Configuring Remote Interpreter via Docker
PyCharm integration with Docker allows you to run your applications in the variously configured development environments deployed in Docker containers.
Make sure that the following prerequisites are met:
Before you start working with Docker, make sure that the Docker Integration and Python Docker plugins are enabled. The plugins are bundled with PyCharm and activated by default. If the plugins are not activated, enable them on the Plugins settings page of the Settings / Preferences Dialog as described in Managing Plugins.
Also, for Windows, right-click the Docker whale icon, choose Settings on the context menu, and in the General page select the Expose daemon... checkbox:
Preparing an example
Create a Python project
QuadraticEquation, add the
quadratic_equation.py file and enter the following code:
import math class Solver: def demo(self, a, b, c): d = b ** 2 - 4 * a * c if d > 0: disc = math.sqrt(d) root1 = (-b + disc) / (2 * a) root2 = (-b - disc) / (2 * a) return root1, root2 elif d == 0: return -b / (2 * a) else: return "This equation has no roots" if __name__ == '__main__': solver = Solver() while True: a = int(input("a: ")) b = int(input("b: ")) c = int(input("c: ")) result = solver.demo(a, b, c) print(result)
Configuring Docker as a remote interpreter
Now that we've prepared our example, let's define a Docker-based remote interpreter.
To do it, open the Settings dialog (press Ctrl+Alt+S or click on the main toolbar).
Next, click the Project Interpreter page, on this page click next to the Project Interpreter field, and choose Add from the drop-down list:
In the dialog box that opens, select the Docker option, from the drop-down lists select the Docker server (if the server is missing, click New...), and specify the image name.
Python interpreter path should have the default value:
As a result, in the Settings dialog, you should see something like this:
Click OK to apply changes and close the dialog.
Running your application in a Docker container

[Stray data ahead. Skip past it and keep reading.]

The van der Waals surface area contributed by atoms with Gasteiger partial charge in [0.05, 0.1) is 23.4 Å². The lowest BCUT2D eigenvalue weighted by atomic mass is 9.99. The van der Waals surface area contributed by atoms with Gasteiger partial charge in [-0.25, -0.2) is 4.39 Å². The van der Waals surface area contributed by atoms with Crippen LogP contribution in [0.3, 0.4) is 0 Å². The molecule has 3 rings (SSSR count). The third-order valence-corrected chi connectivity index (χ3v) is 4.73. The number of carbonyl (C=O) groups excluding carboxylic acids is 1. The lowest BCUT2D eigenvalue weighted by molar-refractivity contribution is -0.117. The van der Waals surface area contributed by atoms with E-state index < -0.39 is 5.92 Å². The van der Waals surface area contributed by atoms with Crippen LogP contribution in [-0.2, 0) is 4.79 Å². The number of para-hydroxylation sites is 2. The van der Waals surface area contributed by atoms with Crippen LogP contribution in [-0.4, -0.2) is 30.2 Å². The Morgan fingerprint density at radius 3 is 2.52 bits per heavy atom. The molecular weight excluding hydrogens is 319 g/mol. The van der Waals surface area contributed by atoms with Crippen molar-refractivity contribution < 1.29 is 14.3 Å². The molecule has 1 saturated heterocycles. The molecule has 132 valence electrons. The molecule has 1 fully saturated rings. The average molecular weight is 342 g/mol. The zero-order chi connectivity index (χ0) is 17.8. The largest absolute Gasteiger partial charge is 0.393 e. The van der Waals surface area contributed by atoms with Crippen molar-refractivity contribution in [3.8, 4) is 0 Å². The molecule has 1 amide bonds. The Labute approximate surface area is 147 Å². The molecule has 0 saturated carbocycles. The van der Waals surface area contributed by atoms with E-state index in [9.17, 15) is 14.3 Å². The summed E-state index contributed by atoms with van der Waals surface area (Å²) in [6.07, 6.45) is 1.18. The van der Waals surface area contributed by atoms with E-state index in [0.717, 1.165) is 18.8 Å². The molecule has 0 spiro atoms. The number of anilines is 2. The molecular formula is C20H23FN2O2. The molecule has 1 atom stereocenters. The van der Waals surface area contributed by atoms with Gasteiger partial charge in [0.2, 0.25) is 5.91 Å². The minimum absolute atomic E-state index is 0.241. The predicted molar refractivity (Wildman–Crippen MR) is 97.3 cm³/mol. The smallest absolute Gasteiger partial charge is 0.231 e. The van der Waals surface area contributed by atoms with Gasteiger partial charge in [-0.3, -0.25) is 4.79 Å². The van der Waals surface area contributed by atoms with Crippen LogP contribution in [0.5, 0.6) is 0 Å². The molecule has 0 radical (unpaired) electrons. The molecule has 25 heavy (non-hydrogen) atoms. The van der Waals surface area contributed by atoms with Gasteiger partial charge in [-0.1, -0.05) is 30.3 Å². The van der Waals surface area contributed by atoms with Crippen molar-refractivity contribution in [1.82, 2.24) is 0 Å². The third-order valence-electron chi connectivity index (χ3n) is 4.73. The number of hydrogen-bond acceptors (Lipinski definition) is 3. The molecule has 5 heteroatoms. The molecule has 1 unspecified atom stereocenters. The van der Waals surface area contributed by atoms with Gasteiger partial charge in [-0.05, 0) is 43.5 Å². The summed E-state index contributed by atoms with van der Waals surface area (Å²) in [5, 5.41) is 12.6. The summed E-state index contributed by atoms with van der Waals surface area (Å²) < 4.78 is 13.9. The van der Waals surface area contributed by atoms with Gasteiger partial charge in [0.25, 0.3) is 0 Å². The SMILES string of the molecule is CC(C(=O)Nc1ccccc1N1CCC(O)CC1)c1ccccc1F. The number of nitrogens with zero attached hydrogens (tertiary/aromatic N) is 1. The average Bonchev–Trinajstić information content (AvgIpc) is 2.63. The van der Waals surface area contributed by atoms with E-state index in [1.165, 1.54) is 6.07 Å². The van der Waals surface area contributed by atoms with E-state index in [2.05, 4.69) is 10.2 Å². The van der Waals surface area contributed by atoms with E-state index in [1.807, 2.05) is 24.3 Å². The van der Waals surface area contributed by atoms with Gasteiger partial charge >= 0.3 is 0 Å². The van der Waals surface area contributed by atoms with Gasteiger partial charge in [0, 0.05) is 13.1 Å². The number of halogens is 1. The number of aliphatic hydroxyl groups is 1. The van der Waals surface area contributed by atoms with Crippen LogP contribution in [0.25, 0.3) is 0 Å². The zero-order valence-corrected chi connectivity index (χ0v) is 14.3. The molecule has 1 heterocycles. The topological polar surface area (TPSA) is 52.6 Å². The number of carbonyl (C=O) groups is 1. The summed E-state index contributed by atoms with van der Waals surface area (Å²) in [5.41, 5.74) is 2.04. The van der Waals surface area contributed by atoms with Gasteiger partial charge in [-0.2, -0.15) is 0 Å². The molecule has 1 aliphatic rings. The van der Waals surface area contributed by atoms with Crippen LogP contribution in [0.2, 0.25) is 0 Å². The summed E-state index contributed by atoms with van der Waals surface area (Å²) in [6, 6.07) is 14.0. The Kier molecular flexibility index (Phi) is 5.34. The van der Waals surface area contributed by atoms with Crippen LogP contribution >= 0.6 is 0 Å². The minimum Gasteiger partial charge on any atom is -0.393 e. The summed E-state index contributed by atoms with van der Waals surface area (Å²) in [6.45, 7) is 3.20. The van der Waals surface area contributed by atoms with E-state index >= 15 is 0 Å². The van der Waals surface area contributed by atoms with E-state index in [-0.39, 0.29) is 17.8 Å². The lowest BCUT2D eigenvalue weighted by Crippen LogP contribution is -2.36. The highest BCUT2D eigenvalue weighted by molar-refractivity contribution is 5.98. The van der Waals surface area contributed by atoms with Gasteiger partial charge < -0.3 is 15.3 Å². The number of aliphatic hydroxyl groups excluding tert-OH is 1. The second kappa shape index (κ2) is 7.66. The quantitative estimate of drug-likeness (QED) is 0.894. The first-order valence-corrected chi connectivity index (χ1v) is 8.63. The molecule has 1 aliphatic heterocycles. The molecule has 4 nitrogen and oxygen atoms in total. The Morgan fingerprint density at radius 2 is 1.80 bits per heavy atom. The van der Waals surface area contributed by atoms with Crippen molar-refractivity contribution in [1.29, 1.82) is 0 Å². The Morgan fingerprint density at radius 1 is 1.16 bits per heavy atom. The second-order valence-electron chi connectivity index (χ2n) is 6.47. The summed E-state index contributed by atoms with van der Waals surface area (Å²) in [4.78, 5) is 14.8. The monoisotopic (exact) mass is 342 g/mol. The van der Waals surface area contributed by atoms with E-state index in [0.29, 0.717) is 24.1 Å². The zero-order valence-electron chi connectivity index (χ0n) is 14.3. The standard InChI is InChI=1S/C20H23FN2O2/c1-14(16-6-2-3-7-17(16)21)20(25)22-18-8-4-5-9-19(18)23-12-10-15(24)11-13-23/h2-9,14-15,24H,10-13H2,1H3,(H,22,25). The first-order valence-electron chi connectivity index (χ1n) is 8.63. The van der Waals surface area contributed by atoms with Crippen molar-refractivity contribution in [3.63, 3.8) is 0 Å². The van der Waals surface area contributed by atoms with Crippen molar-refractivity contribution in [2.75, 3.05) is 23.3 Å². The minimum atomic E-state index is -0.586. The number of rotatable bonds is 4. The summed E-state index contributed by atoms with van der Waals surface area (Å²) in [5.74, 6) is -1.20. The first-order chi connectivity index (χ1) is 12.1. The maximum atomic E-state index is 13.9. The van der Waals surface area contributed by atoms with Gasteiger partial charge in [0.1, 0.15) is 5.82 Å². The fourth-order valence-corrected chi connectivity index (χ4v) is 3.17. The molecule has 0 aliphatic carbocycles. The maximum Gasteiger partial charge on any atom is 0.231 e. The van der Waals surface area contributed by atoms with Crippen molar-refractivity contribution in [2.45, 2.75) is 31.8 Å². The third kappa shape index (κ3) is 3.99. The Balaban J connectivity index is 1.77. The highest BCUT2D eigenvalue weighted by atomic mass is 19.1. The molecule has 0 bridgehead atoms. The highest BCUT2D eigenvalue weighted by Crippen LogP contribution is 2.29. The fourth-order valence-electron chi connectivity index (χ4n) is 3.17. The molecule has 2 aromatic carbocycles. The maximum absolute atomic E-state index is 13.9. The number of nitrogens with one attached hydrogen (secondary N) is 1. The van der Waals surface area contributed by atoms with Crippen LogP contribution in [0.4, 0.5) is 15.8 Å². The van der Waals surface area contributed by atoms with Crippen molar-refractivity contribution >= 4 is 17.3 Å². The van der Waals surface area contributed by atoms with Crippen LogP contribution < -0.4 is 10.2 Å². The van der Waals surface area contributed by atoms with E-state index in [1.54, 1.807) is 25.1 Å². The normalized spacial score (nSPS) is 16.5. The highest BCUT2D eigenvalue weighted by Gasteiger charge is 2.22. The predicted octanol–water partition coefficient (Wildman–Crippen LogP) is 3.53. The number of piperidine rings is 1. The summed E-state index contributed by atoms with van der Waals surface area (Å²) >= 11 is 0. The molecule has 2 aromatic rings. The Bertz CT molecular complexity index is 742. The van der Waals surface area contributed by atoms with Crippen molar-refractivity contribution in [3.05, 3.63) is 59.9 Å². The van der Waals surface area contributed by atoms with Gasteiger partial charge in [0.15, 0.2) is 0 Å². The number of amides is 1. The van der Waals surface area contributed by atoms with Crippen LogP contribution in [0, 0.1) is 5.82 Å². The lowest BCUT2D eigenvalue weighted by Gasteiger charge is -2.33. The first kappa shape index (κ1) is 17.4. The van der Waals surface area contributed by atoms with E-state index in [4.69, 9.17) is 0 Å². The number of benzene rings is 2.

In the left gutter, next to the
main clause, click the button, and choose Run 'quadratic_equation.py' command. You see that your script runs in the Docker container:
As you can see, the prefix in the Run tool window shows the container ID.
Debugging your application in a Docker container
Next, let's debug our application. For that, let's put a breakpointon the line that calculates
d, then click and choose .
As you see in the Console tab of the Debug tool window, the debugger runs also in the Docker container:
But now this container has a different id, and hence - different name. You can see it in the Terminal: type the
docker ps command and see the container id and name:
Docker tool window
But is it possible to see all the containers without the Terminal? PyCharm says - yes. You can use the Docker Tool Window as the UI for the Docker command-line client.
If you have configured Docker as a remote interpreter, you will see the Docker tool window button at the bottom side of the main PyCharm window:
Click this button and see that the Docker tool window opens:
Let's look at this tool window more attentively. What do we see here?
First, we are connected to a Docker daemon:
Second, if we open the Run tool window, we'll see that the Docker prefix corresponds to the container ID in the Properties tab of the Docker tool window:
Third, if we open the Debug tool window, we'll see that the Docker prefix (another one!) corresponds to the another container ID in the Properties tab of the Docker tool window:
And finally, we see the strange names of the containers - they are human-readable and generated by Docker itself.
Let's summarize what has been done with the help of PyCharm:
We created a project and added a Python script.
We configured the remote interpreter.
We ran and debugged our script in the Docker containers.
Finally, we launched the Docker tool window and saw all the details visible in the Terminal.